136. A Hazekamp and J T Fischedick, ‘Cannabis—From Cultivar to Chemovar’ (2011) 4 Drug Testing and Analysis 660. The authors analysed the cannabinoid and terpene ‘fingerprint’ of a number of cannabis strains, finding similar profiles across the sativa/indica divide.

  137. Consultation 28.

  138. In relation to the Dutch medicinal cannabis market, Hazekamp and Fischedick observe: ‘An important reason for patients to keep purchasing their materials from illicit markets is the fact that, by trial and error, they have found a strain that works optimally for treatment of their specific symptoms. With the limited choice of Cannabis varieties currently available from official sources, it is hard to deny the value of such choice.’ A Hazekamp and J T Fischedick, ‘Cannabis—From Cultivar to Chemovar’ (2011) 4 Drug Testing and Analysis 660.

  139. It should be acknowledged that the scheme operating in Israel uses a state-aligned entity to distribute cannabis through pharmacies, similarly to the model proposed below, and does enable patients to access a variety of cannabis strains. See Tikun Olam, Our Strains <>. However, in Israel the doctor merely authorises a patient’s use of cannabis, and does not determine the product they may be supplied or the dose.

  140. New York intends to make available non-smokable cannabis in a limited number of approved product lines, each of which must be sold under a ‘distinct name which has been approved by the department, consisting of only letters and/or numbers’, which must not ‘be coined or fanciful’ or ‘include any “street”, slang or other name’, to differentiate it from other states where it is marketed with evocative names: 8 NY Comp Codes R & Regs § 1004.11(c)(6).

  141. See Ethan Russo, ‘Taming THC: Potential Cannabis Synergy and Phytocannabinoid-Terpenoid Entourage Effects’ (2011) 163 British Journal of Pharmacology 1344. Both cannabinoids and terpenes are posited as contributing to the overall effects of cannabis products.

  142. Leafline Labs supplies three ‘strengths’: Tangerine (THC > CBD), Heather (THC = CBD) and Cobalt (THC < CBD). Each strength is available in a range of formats, including capsules, syrups/suspensions, oils for vaporisation, tinctures and sublingual sprays. Leafline Labs, Our Medicine, <>. Minnesota Medical Solutions’ range was not published at the time of writing.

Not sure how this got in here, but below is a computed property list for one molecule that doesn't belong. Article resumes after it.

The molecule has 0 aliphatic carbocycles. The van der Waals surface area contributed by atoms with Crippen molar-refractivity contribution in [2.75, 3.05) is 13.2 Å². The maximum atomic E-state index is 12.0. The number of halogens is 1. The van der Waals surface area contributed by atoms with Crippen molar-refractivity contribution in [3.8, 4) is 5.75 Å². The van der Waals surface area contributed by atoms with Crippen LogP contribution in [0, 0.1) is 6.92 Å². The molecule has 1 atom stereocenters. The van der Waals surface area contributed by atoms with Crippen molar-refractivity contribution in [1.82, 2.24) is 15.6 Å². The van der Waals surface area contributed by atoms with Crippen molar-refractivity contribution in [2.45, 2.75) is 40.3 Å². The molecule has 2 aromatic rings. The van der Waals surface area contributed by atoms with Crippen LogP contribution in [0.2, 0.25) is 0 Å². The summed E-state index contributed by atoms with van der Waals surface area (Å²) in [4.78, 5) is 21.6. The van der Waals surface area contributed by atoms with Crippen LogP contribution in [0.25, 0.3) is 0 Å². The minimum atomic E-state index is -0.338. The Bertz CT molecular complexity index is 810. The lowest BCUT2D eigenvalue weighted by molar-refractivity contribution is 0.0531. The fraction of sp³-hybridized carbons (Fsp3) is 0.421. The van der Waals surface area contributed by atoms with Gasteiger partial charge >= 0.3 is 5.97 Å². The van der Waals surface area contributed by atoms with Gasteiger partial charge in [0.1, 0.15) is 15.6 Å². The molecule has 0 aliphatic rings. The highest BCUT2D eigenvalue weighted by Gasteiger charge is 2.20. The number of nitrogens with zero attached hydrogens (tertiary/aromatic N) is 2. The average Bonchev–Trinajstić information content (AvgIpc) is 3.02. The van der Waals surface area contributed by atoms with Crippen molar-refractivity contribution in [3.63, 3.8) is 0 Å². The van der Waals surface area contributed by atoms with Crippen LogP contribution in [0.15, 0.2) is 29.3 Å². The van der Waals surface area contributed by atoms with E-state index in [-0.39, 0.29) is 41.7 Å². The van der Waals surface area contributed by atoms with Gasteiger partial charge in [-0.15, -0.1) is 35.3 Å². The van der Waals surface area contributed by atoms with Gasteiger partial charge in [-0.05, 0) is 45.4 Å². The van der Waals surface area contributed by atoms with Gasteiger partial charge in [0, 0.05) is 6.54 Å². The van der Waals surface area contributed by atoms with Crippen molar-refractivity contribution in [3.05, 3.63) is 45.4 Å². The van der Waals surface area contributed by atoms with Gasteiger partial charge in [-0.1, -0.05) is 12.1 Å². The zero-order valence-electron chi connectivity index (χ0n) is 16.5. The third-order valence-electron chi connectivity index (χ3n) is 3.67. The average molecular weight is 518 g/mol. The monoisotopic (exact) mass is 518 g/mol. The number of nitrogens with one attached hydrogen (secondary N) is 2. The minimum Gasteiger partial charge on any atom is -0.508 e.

143. Each of Bedrocan’s five strains has a specified approximate THC (and in some cases CBD) concentration, which can be accessed online. The strains are: Bedrocan (THC 22%, CBD <1%), Bedrobinol (THC 13.5%, CBD <1%), Bediol (THC 6.5%, CBD 8%), Bedica (THC 14%, CBD <1%) and Bedrolite (THC 0.4%, CBD 9%).

  144. Submission 95.

  145. Submission 50; Consultation 8.

  146. Submissions 46, 50.

  147. See Therapeutic Goods Administration, Australian Public Assessment Report for Nabiximols (September 2013).

  148. Submissions 22, 59.

  149. Submission 24.

  150. Consultation 23; Submission 22.

  151. Submissions 29, 71.

  152. E M Rock et al, ‘Tetrahydrocannabinolic Acid Reduces Nausea-Induced Conditioned Gaping in Rats and Vomiting in Suncus murinus’ (2013) 170 British Journal of Pharmacology 641, 642.

  153. Julia Jung et al, ‘Studies on the Metabolism of the 9-Tetrahydrocannabinol Precursor 9-Tetrahydrocannabinolic Acid A (Δ9-THCA-A) in Rat Using LC-MS/MS, LC-QTOF MS and GC-MS Techniques’ (2009) 44 Journal of Mass Spectrometry 1423.

  154. Submissions 29, 71.

  155. Submission 71.

  156. Submission 29.

  157. E M Rock et al, ‘Tetrahydrocannabinolic Acid Reduces Nausea-Induced Conditioned Gaping in Rats and Vomiting in Suncus murinus’ (2013) 170 British Journal of Pharmacology 641; Kazuhito Watanabe et al, ‘Marijuana Extracts Possess the Effects Like the Endocrine Disrupting Chemicals’ (2005) 206 Toxicology 471.

  158. R Moldzio et al, ‘Effects of Cannabinoids (9)-tetrahydrocannabinol, (9)-Tetrahydrocannabinolic Acid and Cannabidiol in MPP+ Affected Murine Mesencephalic Cultures’ (2012) 19 Phytomedicine 819; Kitty C M Verhoeckx et al, ‘Unheated Cannabis Sativa Extracts and its Major Compound THC-Acid Have Potential Immuno-Modulating Properties Not Mediated By CB1 And CB2 Receptor Coupled Pathways’ (2006) 6 International Immunopharmacology 656.